so ##\phi^{'}## has a jump discontinuity at ##x=0##. Continuity of ##\phi(x)## plus this jump condition gives:
$$\begin{array}{ccc} \phi(-0) = \phi(+0) &\Rightarrow& b = d\\ \phi^{'}(-0) = \phi^{'}(+0)-q &\Rightarrow& -a = -c - q \end{array}$$
You need two more conditions, such as conditions at ##\pm \infty##, and different ways of choosing these will yield different solutions to the problem. For example, we could take ##a = b = 0## and then get ##d=0## and ##c = -q##. That would give
$$\phi_1(x) = \begin{cases} 0 & \text{for} \; x < 0 \\ -qx & \text{for} \; x > 0 \end{cases}$$
Alternatively, we could take ##b = d = 0##, ##a=q/2, c=-q/2##, giving ##\phi_2(x) = -(q/2) |x|##.
Of course, the general form of solution would be ##\phi(x) = A + B x + \phi_1(x)##, where ##\phi_i(x)## is any special solution. Using ##\phi_2## gives you the form you seek.

Ray Vickson said:
Continuity of ϕ(x)ϕ(x)\phi(x) plus this jump condition gives:
ϕ(−0)=ϕ(+0)⇒b=dϕ′(−0)=ϕ′(+0)−q⇒−a=−c−​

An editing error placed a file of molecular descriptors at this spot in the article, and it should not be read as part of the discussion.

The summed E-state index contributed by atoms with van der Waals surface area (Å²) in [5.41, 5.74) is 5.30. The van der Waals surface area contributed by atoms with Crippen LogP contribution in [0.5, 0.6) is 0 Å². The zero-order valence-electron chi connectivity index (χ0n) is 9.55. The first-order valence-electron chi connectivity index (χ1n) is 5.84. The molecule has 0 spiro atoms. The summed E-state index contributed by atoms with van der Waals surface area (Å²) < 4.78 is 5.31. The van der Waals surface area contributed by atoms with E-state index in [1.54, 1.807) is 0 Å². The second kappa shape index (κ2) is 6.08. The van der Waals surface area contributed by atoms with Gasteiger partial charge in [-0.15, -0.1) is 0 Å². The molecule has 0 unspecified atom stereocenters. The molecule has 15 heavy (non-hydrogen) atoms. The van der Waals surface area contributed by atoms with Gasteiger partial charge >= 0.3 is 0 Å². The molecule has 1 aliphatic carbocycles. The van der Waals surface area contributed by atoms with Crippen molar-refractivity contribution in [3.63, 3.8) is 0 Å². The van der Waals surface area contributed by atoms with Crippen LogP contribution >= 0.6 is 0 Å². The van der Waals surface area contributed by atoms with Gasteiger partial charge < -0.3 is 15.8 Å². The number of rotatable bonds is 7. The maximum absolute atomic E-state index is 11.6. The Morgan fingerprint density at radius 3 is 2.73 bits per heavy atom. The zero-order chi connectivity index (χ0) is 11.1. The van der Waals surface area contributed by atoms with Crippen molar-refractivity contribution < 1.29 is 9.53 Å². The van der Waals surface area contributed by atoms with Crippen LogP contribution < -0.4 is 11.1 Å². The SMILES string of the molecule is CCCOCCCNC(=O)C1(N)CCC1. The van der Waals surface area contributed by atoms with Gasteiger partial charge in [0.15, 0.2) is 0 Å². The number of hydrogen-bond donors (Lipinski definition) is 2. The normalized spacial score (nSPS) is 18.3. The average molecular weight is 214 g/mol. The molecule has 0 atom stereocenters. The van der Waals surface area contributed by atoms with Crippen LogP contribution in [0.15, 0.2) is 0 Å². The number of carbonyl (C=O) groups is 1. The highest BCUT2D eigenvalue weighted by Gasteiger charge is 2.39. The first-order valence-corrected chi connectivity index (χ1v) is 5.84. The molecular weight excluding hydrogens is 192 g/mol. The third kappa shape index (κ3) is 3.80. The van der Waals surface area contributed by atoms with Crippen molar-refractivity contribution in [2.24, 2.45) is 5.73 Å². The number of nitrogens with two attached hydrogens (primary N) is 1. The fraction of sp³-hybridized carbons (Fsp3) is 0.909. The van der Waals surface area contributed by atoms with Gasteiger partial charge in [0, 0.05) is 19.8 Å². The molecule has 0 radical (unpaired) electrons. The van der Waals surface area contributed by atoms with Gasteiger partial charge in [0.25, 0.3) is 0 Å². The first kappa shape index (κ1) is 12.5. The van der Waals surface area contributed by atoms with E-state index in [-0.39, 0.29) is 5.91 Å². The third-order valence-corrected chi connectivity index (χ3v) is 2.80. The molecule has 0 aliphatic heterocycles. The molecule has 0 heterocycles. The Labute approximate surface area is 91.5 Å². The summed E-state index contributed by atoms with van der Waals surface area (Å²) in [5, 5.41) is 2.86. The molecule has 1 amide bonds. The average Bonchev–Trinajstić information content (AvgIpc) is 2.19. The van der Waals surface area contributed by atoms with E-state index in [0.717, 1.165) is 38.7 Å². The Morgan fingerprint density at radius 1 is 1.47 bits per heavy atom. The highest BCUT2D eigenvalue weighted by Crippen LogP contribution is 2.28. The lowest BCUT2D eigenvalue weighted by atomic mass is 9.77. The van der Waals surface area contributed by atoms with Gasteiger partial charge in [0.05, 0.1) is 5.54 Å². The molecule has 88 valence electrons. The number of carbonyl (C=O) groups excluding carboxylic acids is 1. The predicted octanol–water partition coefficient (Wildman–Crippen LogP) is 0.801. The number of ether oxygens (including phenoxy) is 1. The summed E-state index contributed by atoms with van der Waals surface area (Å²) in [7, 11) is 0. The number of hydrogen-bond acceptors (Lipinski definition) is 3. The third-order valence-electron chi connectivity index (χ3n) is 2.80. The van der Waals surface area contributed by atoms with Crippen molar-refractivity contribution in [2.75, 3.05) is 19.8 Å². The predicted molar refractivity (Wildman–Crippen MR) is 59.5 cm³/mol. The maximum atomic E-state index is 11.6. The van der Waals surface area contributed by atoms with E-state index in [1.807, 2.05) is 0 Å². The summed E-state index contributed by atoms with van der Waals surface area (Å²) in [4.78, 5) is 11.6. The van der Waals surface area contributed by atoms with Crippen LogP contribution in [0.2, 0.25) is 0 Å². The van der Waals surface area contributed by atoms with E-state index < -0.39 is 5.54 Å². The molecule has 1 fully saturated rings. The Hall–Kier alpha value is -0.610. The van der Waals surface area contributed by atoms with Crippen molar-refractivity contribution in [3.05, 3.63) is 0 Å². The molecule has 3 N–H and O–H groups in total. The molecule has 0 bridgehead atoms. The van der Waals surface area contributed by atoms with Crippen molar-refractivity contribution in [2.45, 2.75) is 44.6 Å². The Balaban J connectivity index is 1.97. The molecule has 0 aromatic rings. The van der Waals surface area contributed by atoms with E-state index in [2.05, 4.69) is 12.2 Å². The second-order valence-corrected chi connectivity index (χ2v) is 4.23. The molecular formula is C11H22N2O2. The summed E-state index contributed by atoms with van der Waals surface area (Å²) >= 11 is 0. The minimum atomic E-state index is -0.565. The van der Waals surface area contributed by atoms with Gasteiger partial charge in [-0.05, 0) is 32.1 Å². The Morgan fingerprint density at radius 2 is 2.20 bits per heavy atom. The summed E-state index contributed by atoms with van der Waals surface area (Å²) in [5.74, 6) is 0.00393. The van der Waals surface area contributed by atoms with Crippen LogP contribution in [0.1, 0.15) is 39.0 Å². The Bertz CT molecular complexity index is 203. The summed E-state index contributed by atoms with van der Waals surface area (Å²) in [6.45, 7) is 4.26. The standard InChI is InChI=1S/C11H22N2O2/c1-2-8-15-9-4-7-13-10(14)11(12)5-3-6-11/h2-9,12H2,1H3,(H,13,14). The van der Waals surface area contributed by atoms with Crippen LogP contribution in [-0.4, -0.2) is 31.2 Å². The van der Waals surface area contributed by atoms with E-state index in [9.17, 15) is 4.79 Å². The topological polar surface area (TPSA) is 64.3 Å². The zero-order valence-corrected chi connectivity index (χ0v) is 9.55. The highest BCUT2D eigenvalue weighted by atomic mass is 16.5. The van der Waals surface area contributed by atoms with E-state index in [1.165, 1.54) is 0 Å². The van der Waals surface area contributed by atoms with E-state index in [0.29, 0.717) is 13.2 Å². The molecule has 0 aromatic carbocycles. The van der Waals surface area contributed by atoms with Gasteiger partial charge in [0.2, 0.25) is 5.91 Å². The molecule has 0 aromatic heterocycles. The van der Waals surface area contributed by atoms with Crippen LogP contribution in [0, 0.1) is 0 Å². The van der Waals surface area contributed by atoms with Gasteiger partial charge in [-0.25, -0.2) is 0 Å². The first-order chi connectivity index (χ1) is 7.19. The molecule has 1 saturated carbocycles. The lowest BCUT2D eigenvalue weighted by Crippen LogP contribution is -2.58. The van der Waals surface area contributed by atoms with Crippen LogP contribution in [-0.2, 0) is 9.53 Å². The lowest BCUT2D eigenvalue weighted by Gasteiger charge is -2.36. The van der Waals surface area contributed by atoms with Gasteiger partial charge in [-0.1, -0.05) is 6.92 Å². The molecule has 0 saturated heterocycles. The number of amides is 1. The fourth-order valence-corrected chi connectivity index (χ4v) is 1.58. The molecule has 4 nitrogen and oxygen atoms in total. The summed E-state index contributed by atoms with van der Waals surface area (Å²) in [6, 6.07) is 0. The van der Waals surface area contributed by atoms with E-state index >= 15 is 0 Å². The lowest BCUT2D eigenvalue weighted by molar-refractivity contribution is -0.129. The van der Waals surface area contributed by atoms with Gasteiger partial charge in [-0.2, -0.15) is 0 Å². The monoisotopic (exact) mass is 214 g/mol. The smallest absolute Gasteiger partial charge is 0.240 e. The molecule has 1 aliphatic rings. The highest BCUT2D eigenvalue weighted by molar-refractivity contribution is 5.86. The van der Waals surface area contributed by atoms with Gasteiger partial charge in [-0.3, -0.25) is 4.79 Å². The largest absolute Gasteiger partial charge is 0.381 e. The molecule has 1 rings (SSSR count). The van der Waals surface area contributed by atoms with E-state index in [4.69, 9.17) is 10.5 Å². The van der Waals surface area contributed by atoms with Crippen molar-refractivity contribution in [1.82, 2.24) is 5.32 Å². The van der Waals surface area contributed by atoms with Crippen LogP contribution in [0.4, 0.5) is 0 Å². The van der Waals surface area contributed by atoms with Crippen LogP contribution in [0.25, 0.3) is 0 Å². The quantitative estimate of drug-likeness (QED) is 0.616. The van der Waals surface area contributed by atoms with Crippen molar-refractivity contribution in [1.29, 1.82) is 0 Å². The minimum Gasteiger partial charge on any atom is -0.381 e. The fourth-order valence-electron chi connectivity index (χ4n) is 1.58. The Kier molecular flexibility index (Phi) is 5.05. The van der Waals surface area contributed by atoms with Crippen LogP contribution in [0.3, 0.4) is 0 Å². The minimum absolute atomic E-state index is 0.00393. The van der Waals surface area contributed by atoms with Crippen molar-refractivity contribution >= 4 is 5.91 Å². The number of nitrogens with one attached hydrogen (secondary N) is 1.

How did you know that ##\phi## was continuous at ##x=0##?

Orodruin
I always found that argument ad hoc and a bit wanting. Not in the least because it pre-assumes that the function is continuous at ##x = 0##, usually without showing that this must be the case (which actually follows from the differential equation). However, you can make the argument more rigorous by assuming that ##\phi(x) = g(x)\theta(x) + h(x) \theta(-x)##, with ##g(x)## and ##h(x)## being the solutions for ##x>0## and ##x < 0##, respectively. Inserting this into the differential equation will give you both the discontinuity of the derivative and the continuity of the function itself.